Will this election end dark days of black pottery in Nizamabad? | lucknow | Hindustan Times
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Will this election end dark days of black pottery in Nizamabad?

The craftsmen in Nizamabad are least interested in talking about elections as no political party has paid heed to their demand of setting up a soil bank in the region.

lucknow Updated: Feb 26, 2017 14:57 IST
Battling with the shortage of clay, craftsmen in Nizamabad are trying hard to save black pottery.
Battling with the shortage of clay, craftsmen in Nizamabad are trying hard to save black pottery.(HT Photo)

Battling with the shortage of clay, craftsmen are trying hard to save black pottery in Nizamabad – the stronghold of Samajwadi Party patriarch Mulayam Singh Yadav.

Last few years have been particularly difficult for Dilraj Prajapati who has been nurturing the craft of black pottery for five decades.

Dilraj is among 500 craftsmen in the region that is famous for black pottery. The craftsmen here are least interested in talking about elections as no party has paid heed to their demand of a soil bank in the region.

“We face shortage of clay which is the first and foremost requirement of pottery. Serious efforts are required to do away with the shortage. If concrete efforts are not made now, black pottery will gradually disappear,” he says.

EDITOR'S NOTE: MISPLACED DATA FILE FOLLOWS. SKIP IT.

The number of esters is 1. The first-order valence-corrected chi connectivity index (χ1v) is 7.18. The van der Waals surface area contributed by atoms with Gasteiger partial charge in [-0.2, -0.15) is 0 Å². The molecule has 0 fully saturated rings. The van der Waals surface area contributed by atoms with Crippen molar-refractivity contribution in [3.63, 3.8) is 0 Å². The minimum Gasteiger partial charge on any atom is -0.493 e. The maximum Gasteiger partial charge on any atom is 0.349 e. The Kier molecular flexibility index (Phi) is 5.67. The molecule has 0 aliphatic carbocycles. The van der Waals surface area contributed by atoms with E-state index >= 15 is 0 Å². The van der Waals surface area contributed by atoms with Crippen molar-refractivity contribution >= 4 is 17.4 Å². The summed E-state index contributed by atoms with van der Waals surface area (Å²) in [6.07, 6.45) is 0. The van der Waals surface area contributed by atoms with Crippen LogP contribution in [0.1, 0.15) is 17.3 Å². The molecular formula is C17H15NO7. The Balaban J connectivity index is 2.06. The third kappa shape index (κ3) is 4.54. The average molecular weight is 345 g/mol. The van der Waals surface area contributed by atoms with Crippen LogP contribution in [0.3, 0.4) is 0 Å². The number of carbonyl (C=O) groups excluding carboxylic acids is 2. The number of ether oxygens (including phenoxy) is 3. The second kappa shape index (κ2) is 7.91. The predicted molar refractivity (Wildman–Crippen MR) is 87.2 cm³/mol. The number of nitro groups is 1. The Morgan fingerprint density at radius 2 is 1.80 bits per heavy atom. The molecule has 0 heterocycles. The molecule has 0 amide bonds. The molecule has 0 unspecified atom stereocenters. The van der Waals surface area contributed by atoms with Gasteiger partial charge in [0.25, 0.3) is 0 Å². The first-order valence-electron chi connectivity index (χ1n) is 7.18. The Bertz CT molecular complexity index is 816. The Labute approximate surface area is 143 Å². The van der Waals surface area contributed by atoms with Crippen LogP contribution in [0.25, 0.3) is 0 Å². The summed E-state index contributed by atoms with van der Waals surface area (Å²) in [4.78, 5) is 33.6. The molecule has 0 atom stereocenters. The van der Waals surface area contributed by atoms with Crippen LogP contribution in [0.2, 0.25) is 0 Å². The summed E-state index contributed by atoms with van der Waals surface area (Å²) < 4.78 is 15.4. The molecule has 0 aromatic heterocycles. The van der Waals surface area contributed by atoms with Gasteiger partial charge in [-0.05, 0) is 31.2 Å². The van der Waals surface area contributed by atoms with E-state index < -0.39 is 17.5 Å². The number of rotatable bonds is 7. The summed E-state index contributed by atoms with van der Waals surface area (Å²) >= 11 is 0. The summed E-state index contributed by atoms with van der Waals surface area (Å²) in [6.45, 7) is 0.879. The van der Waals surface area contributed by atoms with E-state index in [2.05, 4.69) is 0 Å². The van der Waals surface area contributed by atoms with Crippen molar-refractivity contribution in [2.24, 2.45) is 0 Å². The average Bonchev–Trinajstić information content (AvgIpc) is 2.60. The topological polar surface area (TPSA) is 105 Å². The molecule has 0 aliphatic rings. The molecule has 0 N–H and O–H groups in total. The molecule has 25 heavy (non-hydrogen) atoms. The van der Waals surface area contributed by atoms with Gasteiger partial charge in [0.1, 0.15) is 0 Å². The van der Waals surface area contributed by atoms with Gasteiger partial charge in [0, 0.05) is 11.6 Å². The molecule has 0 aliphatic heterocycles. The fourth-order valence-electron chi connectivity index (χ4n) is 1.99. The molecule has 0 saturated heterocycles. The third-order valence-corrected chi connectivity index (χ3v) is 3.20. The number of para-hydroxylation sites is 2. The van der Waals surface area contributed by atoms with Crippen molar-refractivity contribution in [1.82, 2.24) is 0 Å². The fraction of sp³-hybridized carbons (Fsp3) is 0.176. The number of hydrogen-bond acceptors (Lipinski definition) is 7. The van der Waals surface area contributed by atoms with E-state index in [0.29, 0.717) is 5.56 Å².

Dilraj starts his day working on a potter’s wheel, moulding clay into pots, firing and colouring it. “Chief minister Akhilesh Yadav should set up a soil bank for the conservation of the craft that we nurture from dawn to dusk,” he adds.

“We have no idea of politics but we will vote again. Why politicians do not pay attention to our problems and make positive changes in our lives,” says another potter, Manoj Prajapati.

“Black potter of this region is unique but in the absence of facilities, many craftsmen have migrated to cities in search of better employment opportunities,” he says.

Anil Prajapati, 30, says youngsters don’t want to take up pottery due to shortage of clay and low earnings. “After working all through the day, a potter earns around Rs 200-250. The craft requires hard work in preparation of clay from the soil which we buy from farmers,” he says.

“After grinding soil, we prepare a thin solution which is filtered to remove pebbles. We dry it and make its dough. The entire process takes 3-4 days,” adds Anil.

Interestingly, Anil has not heard the name of Gayatri Prajapati, a close confidante of Mulayam.

Black pottery is in demand in Japan, Korea and Latin America. It also got geographical indication (GI) tag in 2015 following the efforts by Dr Rajnikant who works for getting GI tags for crafts in eastern UP.

Black pottery is common in seven villages including Nizamabad, Hussainabad, Farha, Alipur and Centara in Azamgarh.

Nizamabad is one of the 10 assembly constituencies presently represented by Samajwadi Party’s Alambadi. The SP patriarch represents Azamgarh in parliament.

The region has 11 craftsmen who are state awardees and is also the home of national award winner Shohit Prajapati. He won the award in 2015.

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